Jared wrote to the then Corrections Minister demanding these issues be addressed. In his letter he highlighted the physical conditions in which children in solitary confinement were being held, and said that the most striking thing was the “removal of all hope” – how the children were left feeling they were being detained for an indeterminate period of time, without any hope of being returned to the main part of the detention centre.
When a satisfactory response wasn’t forthcoming, Jared wrote to the Children’s Minister, and an investigation was immediately launched. However, questions were raised about the independence of the investigation, since it was conducted by a superintendent of a New South Wales youth detention centre who was known to the Corrections Commissioner.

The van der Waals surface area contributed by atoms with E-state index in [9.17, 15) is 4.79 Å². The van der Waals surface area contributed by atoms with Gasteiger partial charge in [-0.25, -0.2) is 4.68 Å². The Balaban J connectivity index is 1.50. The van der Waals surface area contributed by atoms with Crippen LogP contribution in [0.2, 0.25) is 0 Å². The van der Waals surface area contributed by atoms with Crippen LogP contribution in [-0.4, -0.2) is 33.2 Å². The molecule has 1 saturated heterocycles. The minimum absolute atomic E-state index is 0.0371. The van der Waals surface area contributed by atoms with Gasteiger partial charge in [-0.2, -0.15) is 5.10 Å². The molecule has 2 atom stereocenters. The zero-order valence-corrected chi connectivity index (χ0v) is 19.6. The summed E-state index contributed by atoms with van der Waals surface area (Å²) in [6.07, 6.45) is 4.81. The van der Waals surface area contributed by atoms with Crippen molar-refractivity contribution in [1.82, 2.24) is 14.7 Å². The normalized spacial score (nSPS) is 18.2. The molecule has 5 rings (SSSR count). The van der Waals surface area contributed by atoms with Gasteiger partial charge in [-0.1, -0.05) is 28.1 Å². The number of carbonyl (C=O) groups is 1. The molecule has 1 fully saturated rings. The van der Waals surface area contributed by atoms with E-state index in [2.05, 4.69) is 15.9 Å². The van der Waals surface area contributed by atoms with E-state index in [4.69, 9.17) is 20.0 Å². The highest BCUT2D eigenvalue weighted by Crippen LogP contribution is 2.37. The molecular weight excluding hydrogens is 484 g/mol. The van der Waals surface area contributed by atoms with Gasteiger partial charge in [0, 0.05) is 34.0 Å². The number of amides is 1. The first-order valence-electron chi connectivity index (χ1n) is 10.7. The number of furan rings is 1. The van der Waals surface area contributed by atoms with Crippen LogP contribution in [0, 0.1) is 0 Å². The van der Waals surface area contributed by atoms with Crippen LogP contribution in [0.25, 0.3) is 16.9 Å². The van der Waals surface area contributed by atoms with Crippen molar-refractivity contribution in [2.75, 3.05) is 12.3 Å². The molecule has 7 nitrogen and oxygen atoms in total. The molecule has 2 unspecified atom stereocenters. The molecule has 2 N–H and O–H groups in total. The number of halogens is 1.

The investigation was also conducted over a very short period so that there were serious questions as to how rigorous and detailed its analysis was. However, as a result of it, a damning report of the practices at Don Dale was made, along with a list of recommendations. Despite this, abuses continued to happen at the centre:
“Since the tear-gassing incident we’ve seen many incidents of young people being treated below the standards that any reasonable person would find acceptable, and beneath the standards that international law requires.
Things like use of force, use of restraints, use of isolation and being kept in a facility that is really not fit for purpose.
The children are currently being kept in a facility that was an adult prison, and was decommissioned because it was deemed no longer suitable to hold adults. This is the same facility where some of these children have had family members incarcerated, some of whom have committed suicide, so it’s a facility that’s associated with enormous despair and anguish amongst the Aboriginal community”.